We have to realize that this is ironic, because Paul understands that incorporation into Christ is incorporation into the life of God. People become, as it says in the Second Letter of Peter, “participants of the divine nature” (1:4). Having been given a new birth in the Spirit, believers are also given a new nature—the divine nature. That is, in Christ women and men are anything but “people of the flesh,” anything but “merely human.” Rather, in Christ people are people of the Spirit and children of God.
That Paul would tell the church that they are “people of the flesh,” and that they are “merely human” clarifies the severity of the situation. The division of the church in Corinth is the crisis of the gospel in that community.
But is it so different today? Are we not always tempted to associate ourselves with some charismatic leader, some messiah figure with whom we are more interested than in the Christ this man or woman preaches? Do we not divide ourselves around them, and struggle for dominance in their names? Do we not say, “I am of Luther,” or “I am of Calvin,” “I am conservative” or “I am liberal”?
Today, far more than two thousand years ago, the one church has splintered into thousands of strands, and reconciliation seems impossible. Today, just like thousand years ago, it seems that almost every individual church community struggles against division, whether over leadership or music or theology. And today, certainly no less than two thousand years ago, our division is a crisis of the gospel.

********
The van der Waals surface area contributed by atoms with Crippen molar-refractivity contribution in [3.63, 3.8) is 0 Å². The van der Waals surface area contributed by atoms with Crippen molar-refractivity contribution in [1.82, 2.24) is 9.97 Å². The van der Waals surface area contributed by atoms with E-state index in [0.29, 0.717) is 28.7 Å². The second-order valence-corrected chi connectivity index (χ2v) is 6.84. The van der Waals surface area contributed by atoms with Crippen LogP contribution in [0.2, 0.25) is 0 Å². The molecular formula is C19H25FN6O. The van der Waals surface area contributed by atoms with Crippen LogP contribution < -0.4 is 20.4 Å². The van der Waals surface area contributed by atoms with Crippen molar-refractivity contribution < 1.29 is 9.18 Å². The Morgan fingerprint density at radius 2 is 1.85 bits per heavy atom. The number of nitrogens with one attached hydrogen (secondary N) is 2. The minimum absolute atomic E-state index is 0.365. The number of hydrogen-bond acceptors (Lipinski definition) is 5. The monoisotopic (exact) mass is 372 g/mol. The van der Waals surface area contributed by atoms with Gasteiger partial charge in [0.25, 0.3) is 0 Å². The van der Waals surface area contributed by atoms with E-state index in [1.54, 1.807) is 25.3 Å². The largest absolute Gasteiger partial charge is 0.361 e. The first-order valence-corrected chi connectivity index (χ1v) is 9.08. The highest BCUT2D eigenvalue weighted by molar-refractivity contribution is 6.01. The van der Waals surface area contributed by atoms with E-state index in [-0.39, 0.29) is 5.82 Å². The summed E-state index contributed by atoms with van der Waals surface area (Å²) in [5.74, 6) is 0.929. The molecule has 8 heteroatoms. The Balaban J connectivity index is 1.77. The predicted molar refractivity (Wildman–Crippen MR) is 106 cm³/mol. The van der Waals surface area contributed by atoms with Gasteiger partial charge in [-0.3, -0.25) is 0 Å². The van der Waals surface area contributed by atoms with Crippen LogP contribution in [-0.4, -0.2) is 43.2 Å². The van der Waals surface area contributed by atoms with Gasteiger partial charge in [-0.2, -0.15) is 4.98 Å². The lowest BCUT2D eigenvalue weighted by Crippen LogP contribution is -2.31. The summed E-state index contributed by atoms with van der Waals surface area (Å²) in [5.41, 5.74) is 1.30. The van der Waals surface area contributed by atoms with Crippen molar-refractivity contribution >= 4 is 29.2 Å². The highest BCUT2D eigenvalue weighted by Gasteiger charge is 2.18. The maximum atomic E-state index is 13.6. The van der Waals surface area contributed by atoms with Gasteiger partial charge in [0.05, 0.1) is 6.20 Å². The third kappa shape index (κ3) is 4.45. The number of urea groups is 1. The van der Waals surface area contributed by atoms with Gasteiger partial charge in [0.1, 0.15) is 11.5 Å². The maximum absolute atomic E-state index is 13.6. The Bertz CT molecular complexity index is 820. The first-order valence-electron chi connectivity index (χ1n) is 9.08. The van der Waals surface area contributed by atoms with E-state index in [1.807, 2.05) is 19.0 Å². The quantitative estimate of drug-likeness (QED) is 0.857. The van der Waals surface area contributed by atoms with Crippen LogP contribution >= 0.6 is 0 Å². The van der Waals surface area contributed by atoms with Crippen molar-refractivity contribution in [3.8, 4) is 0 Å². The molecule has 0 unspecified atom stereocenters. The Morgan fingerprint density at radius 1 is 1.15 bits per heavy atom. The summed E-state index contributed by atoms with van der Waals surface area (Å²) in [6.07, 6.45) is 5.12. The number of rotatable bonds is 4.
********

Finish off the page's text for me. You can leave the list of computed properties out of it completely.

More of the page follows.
Just as Paul understood that the division in the church at Corinth was a rejection of God’s loving salvation, we too must recognize our own division as a rejection of the truth of the gospel and the peace of Christ. While many of us will occupy ourselves trying to prove that what we believe is what the Bible teaches, that our ideas are “correct,” it remains that we have no legitimate reason to say that the gospel is true if we are divided.
In our society, where truth claims are becoming more and more suspect, and the idea that we have any way of knowing truth is questionable, that there even is such a thing as “the truth” is questionable, the only way that we may make any claim about the truthfulness of the gospel is for us to enact it. Our attempts prove our beliefs by proving that scripture is always historically factual, or by looking for scientific evidence or producing philosophical arguments—these attempts will all fail, as they should. If we are to have an effective witness in our world, there is only one way: we must demonstrate the truthfulness of the gospel with the life of our communities. In our war-torn world, the announcement that God has reconciled us to himself and to one another is only true if it is a reality in our lives. As David Hart says: